Thomas Starkey (c. 1495–1538) was an English political theorist and humanist.
Starkey attended the University of Oxford and gained an MA at Magdalen College in 1521. After this, Starkey stayed in Padua until around 1526. Here he studied the works of Aristotle and admired the government of Venice.
Between 1529 and 1532 Starkey wrote his A Dialogue between Pole and Lupset, later known as Starkey's England, and cast in dialogue form, between Reginald Pole and Thomas Lupset (1495–1530). In 1536 he published An Exhortation to the People instructing them to Unity and Obedience, a defence of Royal Supremacy and commissioned by Thomas Cromwell.
Catherine Parr was queen consort of England and Ireland (1543–47) as the last of the six wives of King Henry VIII, and the final queen consort of the House of Tudor. She married him on 12 July 1543, and outlived him by one year. With four husbands she is the most-married English queen.
Reginald Pole was an English cardinal of the Catholic Church and the last Catholic Archbishop of Canterbury, holding the office from 1556 to 1558, during the Counter-Reformation.
Margaret Pole, Countess of Salisbury, was an English peeress. She was the daughter of George, Duke of Clarence, the brother of kings Edward IV and Richard III. Margaret was one of two women in 16th-century England to be a peeress in her own right with no titled husband. One of the few surviving members of the Plantagenet dynasty after the Wars of the Roses, she was executed in 1541 at the command of Henry VIII, who was the son of her first cousin Elizabeth of York. Pope Leo XIII beatified her as a martyr for the Catholic Church on 29 December 1886.
Thomas Ruthall was an English churchman, administrator and diplomat. He was a leading councillor of Henry VIII of England.
Henry Deane was Archbishop of Canterbury from 1501 until his death.
The Exeter Conspiracy in 1538 was a supposed attempt to overthrow Henry VIII, who had taken control of the Church of England away from the Pope, and replace him with Henry Courtenay, 1st Marquess of Exeter, who was a first cousin of the King.
Michael de la Pole, 1st Earl of Suffolk, 1st Baron de la Pole, of Wingfield Castle in Suffolk, was an English financier and Lord Chancellor of England. His contemporary Froissart portrays de la Pole as a devious and ineffectual counsellor who dissuaded King Richard II from pursuing a certain victory against French and Scottish forces in Cumberland, and fomented undue suspicion of that king's uncle John of Gaunt, 1st Duke of Lancaster.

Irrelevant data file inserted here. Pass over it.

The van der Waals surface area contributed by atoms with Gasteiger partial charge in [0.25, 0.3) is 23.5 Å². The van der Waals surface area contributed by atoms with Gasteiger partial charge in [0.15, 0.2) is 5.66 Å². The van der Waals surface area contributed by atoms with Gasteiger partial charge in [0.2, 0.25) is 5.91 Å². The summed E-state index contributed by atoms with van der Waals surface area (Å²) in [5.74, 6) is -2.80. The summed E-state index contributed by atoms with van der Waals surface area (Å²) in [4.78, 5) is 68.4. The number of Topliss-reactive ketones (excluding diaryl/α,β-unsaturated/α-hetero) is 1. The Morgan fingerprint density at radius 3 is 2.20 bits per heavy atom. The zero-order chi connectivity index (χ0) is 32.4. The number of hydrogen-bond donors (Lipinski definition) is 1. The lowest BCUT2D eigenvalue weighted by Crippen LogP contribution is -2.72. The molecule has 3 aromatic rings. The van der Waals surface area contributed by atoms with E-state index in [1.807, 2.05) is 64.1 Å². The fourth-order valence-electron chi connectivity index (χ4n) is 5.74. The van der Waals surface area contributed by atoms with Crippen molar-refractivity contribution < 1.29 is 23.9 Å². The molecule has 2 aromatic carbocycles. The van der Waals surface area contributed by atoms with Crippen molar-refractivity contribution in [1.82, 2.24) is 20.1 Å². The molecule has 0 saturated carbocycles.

Barham is a village and civil parish in the City of Canterbury district of Kent, England. Barham village is approximately 6 miles (10 km) south-east from Canterbury and 8 miles (13 km) north from Folkestone.
Reginald fitz Jocelin was a medieval Bishop of Bath and an Archbishop of Canterbury-elect in England. A member of an Anglo-Norman noble family, he was the son of a bishop, and was educated in Italy. He was a household clerk for Thomas Becket, but by 1167 he was serving King Henry II of England. He was also a favourite of King Louis VII of France, who had him appointed abbot of the Abbey of Corbeil. After Reginald angered Becket while attempting to help negotiate a settlement between Becket and the king, Becket called him "that offspring of fornication, that enemy to the peace of the Church, that traitor." When he was elected as a bishop, the election was challenged by King Henry's eldest son, Henry the Young King, and Reginald was forced to go to Rome to be confirmed by Pope Alexander III. He attended the Third Lateran Council in 1179, and spent much of his time administering his diocese. He was elected Archbishop of Canterbury in 1191, but died before he could be installed.
Richard Brooke bought the manor of Norton, near Runcorn, Cheshire from Henry VIII in 1545 following the dissolution of the monasteries. The manor included the former monastery of Norton Priory and also the settlements of Norton, Stockham, Acton Grange and Aston Grange in Cheshire and Cuerdley in Lancashire.
Events from the 1490s in England.
Events from the 1500s in England.
Gentian Hervetus (Hervet) was a French Roman Catholic theologian, humanist and controversialist.
Edward Burgh, 2nd Baron Burgh of Gainsborough, de jure 4th Baron Strabolgi, was an English peer.
Thomas Lupset (c.1495–1530) was an English churchman and humanist scholar.
Antonio Bonvisi was an Anglo-Italian merchant in London. He was also a banker, and employed by the English government, as well as being an agent for the Italians appointed as Bishop of Worcester. He was on good terms with the English humanists of the time, and a close friend of Thomas More.
Sir Richard Pole, KG was a Welshman who was a supporter and close relation of King Henry VII. He was created a Knight of the Garter and was married to Margaret Pole, Countess of Salisbury, a member of the Plantagenet dynasty: a marriage which reinforced the Tudor alliance between the houses of Lancaster and York.
Sir Geoffrey Pole of Lordington, Sussex was an English knight who supported the Catholic Church in England and Wales when Henry VIII of England was establishing the alternative Church of England with himself as leader.
Captain Edmund Moody (1495–1552) was an English soldier and Member of Parliament for Dover who is known for having saved the life of Henry VIII. He was the progenitor of the English Moody family, a prominent English military dynasty.
Howley Hall is a ruined Elizabethan country house in Batley, West Yorkshire, England. It has been designated a scheduled monument since 1997.